Some indoor garden designs have big advantages over others. For example, a design that positions the exhaust run high in the garden area will be able to control the indoor garden temperature better than a design that places the exhaust run low to the floor in the garden area. Luckily, good indoor garden designs are easy to come up with because they always
follow the same rules (like the example above). Be sure to watch my Affordable Build video for some great ideas (to the right--->)
Some of these rules include: using a grow light that is strong enough to make your garden grow appropriately, using an exhaust fan that is strong enough to exhaust your garden and control the temperature, making your exhaust run as short and straight as possible, beginning your exhaust run high in the grow room as possible (to exhaust the hottest air first), introducing cool fresh air into the grow room from ducts low to the floor,
using oscillating fans to help the leaves in the garden exchange their gasses (breath), using a digital timer to control the lights, using an exhaust fan thermostat to control the grow room temperature, and providing enough access to the garden itself to allow for pruning, bug checking, foliar spraying, hydroponic system maintenance, and other necessary garden activities. Consider how these rules apply to the following different garden types and different design layouts....
Consider your indoor garden area. The area you want to garden in usually falls into one of two categories, either a grow room or a grow box. Consider weather you are growing tender, young seedlings or clones, slightly more mature plants growing aggressively in the vegetative stage, or fully mature plants that you want to be aggressively flowering....then use that information to help you select a grow light.
Use your garden grow light and your garden area to calculate your fan exhaust. After choosing an appropriate exhaust fan, follow the next link to help organize your garden area based on your best exhaust setup.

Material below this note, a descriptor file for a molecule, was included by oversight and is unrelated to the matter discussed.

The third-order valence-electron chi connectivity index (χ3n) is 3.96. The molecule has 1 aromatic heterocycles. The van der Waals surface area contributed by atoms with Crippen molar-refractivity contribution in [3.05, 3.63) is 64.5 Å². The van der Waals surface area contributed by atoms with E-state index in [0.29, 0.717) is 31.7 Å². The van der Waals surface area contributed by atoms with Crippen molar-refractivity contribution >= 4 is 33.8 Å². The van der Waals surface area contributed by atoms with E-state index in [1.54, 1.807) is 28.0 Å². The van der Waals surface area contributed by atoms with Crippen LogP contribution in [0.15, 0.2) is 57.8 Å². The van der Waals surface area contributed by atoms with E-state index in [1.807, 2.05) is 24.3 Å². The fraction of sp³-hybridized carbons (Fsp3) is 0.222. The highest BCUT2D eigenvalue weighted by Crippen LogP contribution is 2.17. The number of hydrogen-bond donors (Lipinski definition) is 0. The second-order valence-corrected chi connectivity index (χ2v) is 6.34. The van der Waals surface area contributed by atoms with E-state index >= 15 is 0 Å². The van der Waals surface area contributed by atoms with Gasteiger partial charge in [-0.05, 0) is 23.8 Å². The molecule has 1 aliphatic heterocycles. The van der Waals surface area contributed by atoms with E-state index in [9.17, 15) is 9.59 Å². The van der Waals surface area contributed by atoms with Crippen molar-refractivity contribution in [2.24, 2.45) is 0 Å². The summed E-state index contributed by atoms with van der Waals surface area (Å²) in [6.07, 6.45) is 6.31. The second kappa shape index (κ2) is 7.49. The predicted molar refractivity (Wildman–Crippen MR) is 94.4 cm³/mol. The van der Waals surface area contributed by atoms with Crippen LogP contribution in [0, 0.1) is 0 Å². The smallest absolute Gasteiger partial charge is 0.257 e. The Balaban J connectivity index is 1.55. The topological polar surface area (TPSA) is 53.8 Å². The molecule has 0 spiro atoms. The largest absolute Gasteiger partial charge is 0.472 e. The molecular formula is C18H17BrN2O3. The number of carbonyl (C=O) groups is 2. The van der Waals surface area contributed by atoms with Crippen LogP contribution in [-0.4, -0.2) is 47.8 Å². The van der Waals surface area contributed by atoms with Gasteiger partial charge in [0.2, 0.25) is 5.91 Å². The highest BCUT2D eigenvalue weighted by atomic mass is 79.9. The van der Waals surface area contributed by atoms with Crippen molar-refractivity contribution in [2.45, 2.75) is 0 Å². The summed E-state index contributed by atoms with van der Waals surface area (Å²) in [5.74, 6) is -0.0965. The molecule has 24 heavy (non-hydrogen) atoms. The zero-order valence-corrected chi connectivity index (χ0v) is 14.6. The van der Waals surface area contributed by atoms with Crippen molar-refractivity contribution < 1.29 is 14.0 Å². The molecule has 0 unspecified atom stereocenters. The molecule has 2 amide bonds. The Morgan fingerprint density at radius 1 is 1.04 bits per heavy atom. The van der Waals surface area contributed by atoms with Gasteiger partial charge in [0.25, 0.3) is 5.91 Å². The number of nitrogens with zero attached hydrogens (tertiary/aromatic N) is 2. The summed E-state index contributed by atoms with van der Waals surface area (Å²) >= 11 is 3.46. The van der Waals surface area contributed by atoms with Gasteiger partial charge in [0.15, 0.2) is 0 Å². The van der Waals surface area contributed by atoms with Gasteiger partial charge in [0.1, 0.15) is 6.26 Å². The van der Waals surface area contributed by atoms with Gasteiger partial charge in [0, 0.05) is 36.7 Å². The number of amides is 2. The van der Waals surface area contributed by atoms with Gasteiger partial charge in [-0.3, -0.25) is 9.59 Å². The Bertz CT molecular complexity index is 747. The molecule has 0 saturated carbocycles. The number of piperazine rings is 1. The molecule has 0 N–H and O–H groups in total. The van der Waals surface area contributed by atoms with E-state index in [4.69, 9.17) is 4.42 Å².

While your exhaust fan controls the temperature, humidity, and to a lesser degree the CO2 levels, it is equally important to have an oscillating fan for air circulation. Every indoor garden design should have both... the air circulation in your garden is just as important as the air exhaust, though for different reasons. Adding an indoor/outdoor thermometer will help you monitor and control the temperature in your garden area better.
You may want to go one extra step and add a charcoal filter, also known as a Carbon filter. Carbon filters are the most effective way to improve your indoor air quality. They remove dust, screen out small bugs, and absorb fumes and odors from plants and chemicals. If you add a Carbon filter to your garden design, your exhaust fan will need to be a centrifugal fan. The other type of exhaust fan I sometimes recommend, the squirrel cage fan, is usually not strong enough to pull air effectively through a Carbon filter.
Now you have a good idea of your whole garden design layout. Once you have your indoor garden area set up, adjust for temperature. Set your digital timers and, if you have one, the thermostat for your exhaust fan. Let the garden run for a day or two to make sure everything is just right for your plants... temperature is the main concern, but humidity should also be kept within an acceptable range (50% +/- 10% is ideal).
Finally, you are ready for the plants. In your new area you can set up any type of garden you like (for example, a container garden in soil, or a flood and drain hydroponic system). Each garden type has its own special considerations when it comes to providing water and nutrients to the plants. Each type of garden will also have a certain amount of maintenance required to keep it growing healthy. The garden area will require enough access to allow pruning, for example, and hydroponic systems will need enough access to allow for nutrient solution changes and daily checking/adjusting.